The Past title image
Director
Cast
, , , , ,
Rated
PG-13
Runtime
130 min.
Release Date
05/17/2013
The Past poster

In a familiar technique by Asghar Farhadi, the opening shots of The Past use loaded symbolism to establish the film’s thematic framework. Marie (Bérénice Bejo) picks up her husband Ahmad (Ali Mosaffa) at the airport after a four-year absence. He has returned from Tehran to Paris to finalize their divorce. When they first spot each other, they appear separated by soundproof glass, a clear symbol for the walls of communication between them. Then they run to the car in the rain, and she asks if there’s enough room to back out. Ahmad says there is, just before shouting, “Stop! What are you doing?” Marie immediately hits the breaks, just in time to avoid an accident. The scene might warn not to go through life backward, thinking about old relationships and why they failed. That’s certainly one philosophy shared with Ahmad—a friend advises him to cut ties with Marie completely. Unfortunately, the advice proves easier offered than followed, given the complexity of the relationships and human emotions on display. Even so, why did Ahmad give Marie the all-clear at first? Should Marie be at fault for trusting Ahmad to be her eyes, or should she have turned around and checked herself? Farhadi doesn’t show us the circumstances of the near-accident in total, but he reveals how this soon-to-be-divorced couple communicates.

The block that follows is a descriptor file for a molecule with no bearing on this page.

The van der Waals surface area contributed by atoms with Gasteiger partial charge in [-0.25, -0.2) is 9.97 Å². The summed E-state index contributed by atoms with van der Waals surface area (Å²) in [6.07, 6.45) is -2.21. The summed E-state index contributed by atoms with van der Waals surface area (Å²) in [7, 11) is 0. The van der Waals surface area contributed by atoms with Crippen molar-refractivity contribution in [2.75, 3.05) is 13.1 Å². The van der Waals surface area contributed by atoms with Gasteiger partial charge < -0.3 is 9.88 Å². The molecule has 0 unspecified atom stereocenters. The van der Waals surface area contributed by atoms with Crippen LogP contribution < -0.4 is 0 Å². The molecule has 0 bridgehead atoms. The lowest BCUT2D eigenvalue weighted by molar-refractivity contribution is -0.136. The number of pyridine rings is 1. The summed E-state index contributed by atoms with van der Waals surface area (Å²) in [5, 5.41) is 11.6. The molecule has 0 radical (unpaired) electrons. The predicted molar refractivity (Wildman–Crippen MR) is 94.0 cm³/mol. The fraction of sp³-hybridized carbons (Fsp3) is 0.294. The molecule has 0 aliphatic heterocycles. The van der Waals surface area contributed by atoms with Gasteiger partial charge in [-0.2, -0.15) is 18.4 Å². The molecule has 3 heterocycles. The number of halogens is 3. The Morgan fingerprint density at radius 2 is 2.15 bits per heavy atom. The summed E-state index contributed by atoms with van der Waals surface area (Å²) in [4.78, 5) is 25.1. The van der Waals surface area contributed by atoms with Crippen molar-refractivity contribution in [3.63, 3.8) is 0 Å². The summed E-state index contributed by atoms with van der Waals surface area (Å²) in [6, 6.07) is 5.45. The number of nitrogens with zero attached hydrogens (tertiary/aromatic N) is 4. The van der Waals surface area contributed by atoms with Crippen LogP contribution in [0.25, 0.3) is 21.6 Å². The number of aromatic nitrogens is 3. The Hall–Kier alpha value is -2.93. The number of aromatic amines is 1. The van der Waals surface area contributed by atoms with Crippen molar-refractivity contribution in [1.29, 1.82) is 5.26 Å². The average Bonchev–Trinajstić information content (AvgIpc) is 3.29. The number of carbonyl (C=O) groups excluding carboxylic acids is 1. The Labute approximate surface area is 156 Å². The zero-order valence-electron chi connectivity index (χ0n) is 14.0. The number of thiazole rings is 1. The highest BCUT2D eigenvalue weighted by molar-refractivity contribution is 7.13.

Although most of the Iranian auteur’s films have been called thrillers, The Past resembles an almost Sirkian melodrama. The story features a secret affair, generational conflict, a surprise pregnancy, a spouse on life support, and outbursts of lofty acting. Still, the story structure functions similarly to Farhadi’s other features—starting with a simple problem that simultaneously disentangles and works itself into an increasingly knotty set of circumstances. Farhadi’s handling of the material doesn’t overemphasize the heightened elements of his screenplay; rather, his treatment is subtle, quiet, and immersive. Mahmoud Kalari, who served as director of photography on the director’s previous film, the breakout A Separation (2011), tosses out the handheld, neorealist aesthetic found in most of Farhadi’s work. Instead, there’s a polished and meditative quality to visually textured scenes, reflecting the interiority of characters who don’t readily confess to their feelings and motivations. This is also Farhadi’s most colorful picture to date, full of earthy hues and splendid light captured in the French setting.